Life Sucks & €45.000 Inheritance Tax

Sometimes you come across a (sad) story in the media that get’s your attention. The reasons for the attention? Drama is usually part of it, as is money. Add some taxes in the mix and you have a great story for a crowdfunding campaign. Wait, what? Let’s review the story about Life Sucks & €45.000 Inheritance Tax.

Life Sucks

The story that got my attention is that about Milo and his mother Linda. They already lost their father and husband back in 2014. On top of that, Linda was diagnosed with breast cancer back in 2012, which resurfaced this year. Unfortunately it has spread throughout her body and she likely won’t make it to 2021.

In short, Milo will likely be an orphan by the end of this year. Life can be really unfair to some people, especially to this 13 year old Milo. Losing your parents at such a young age sucks. But it get’s worse… (trying to make it sound extra dramatic here, is it working?)

€45.000 Inheritance Tax

Milo stands to inherit the “family fortune” and will be required to pay inheritance tax over said family fortune. The total amount of that, according to the news article, is €45.000. Now, as many other people, Milo & Linda appear to be house rich and cash poor. So, in order for Milo to be able to pay that inheritance tax, he would have to sell the house.

Life Sucks & €45.000 Inheritance Tax
Life Sucks & €45.000 Inheritance Tax: Sell the house?

The last wish from Linda is for her son to be able to stay in the family home (with her new boyfriend). But since there is no cash, a family friend initiated a crowdfunding campaign to raise enough money for him to stay. This was apparently a big success as about €55.000 was raised already at time of writing.


Obviously, as a money minded personal finance nut, I wanted to know how much money this Milo is actually inheriting and what the home could be worth! Aren’t you? Now, we don’t know all the financial details of this story, so let’s make some educated guesses here:

  • There is clearly not enough cash to pay the €45.000 inheritance tax (this number came from a notary public, according to the article). So let’s assume that there is a emergency buffer and funds for a funeral. Say €20.000 in total (€10.000 emergency fund and €10.000 for the funeral).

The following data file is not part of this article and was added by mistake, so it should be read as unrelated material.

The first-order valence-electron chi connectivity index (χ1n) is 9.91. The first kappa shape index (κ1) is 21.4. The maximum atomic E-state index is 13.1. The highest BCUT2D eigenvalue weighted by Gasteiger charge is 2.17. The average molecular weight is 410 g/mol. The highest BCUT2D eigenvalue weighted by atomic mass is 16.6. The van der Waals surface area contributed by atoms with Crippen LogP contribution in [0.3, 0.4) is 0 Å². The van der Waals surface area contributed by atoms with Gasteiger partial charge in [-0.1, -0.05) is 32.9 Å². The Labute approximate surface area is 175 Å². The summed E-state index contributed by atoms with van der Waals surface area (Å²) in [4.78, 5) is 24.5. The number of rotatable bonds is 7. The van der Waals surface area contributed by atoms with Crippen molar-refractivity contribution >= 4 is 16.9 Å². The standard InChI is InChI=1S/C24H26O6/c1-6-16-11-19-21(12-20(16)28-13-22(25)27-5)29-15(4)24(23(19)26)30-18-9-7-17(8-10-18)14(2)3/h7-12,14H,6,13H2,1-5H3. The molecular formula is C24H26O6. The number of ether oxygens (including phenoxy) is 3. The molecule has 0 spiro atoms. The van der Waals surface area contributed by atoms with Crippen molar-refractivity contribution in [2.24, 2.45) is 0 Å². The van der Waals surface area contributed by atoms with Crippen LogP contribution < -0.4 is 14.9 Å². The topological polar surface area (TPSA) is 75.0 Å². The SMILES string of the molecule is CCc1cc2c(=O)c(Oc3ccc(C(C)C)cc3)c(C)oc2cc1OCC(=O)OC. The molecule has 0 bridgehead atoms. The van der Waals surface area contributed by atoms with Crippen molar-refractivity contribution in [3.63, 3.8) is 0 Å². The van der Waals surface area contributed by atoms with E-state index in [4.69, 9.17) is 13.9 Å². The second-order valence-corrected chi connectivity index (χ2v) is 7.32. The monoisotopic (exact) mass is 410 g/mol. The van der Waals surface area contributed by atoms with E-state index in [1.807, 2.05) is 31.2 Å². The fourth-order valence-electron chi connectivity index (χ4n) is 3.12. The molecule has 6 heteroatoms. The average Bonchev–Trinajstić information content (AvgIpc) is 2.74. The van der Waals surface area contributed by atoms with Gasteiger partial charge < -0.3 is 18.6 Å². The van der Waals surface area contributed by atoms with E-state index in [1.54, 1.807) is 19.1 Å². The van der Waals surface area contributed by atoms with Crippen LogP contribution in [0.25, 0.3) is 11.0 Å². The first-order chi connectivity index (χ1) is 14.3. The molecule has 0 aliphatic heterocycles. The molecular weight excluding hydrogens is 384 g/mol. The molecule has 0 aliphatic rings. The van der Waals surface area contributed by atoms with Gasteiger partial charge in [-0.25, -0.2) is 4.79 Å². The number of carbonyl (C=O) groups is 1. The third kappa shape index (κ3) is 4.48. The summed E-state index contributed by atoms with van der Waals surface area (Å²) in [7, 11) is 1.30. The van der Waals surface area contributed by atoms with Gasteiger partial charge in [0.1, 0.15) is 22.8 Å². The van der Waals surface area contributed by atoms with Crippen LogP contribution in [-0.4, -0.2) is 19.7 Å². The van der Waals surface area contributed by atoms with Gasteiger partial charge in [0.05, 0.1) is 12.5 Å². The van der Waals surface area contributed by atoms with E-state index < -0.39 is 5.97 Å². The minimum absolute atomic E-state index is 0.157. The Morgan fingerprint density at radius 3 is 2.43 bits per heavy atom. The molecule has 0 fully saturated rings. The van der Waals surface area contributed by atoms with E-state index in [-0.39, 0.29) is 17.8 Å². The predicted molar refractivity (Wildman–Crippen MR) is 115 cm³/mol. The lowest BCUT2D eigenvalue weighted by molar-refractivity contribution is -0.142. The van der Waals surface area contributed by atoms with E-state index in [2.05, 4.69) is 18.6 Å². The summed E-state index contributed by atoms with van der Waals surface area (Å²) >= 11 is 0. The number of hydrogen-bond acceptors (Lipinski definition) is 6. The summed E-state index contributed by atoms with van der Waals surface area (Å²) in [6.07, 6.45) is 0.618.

• The inheritance tax system and rates can be found here (Dutch only).
  • The value of the home is based on the WOZ value (not market value, which is commonly 10-20% higher) for inheritance purposes
  • It’s assumed that Milo already has received an inheritance from his dad. Taxes on this amount would have already been paid by Mom Linda, and the amount could have grown by 6% over the past 6 years (depending on what was arranged in a will and testament / with the tax department). This amount is unknown. But let’s conservatively assume it’s primarily consisting of the current family home and no interest was charged.
  • Also unknown is if Linda and her late husband had life insurance on their mortgage. However, since many people do, it’s not unthinkable that there was no longer a mortgage remaining on the property (or only a small amount left).
  • Milo is the sole heir of the inheritance and mom’s new boyfriend get’s zip.
Life Sucks & €45.000 Inheritance Tax: making some calculations!
Life Sucks & €45.000 Inheritance Tax: making some calculations!

The calculation

How much would the inheritance be if Milo needs to pay €45.000 and is the sole heir to the inheritance?

  • The first €20.946 is free of taxation.
  • The next €126.723 is taxed at 10% (tax rate for children) = €12.723 in taxes
  • Everything else is taxed at 20% (also rate for children). In short €45.000 – €12.723 = €32.277 / 0.2 = €161.385 taxable inheritance.
  • The total inheritance is thus about €309.000 (thus about €20.000 cash and €289.000 in net property value (WOZ minus any mortgage debt, if still applicable)).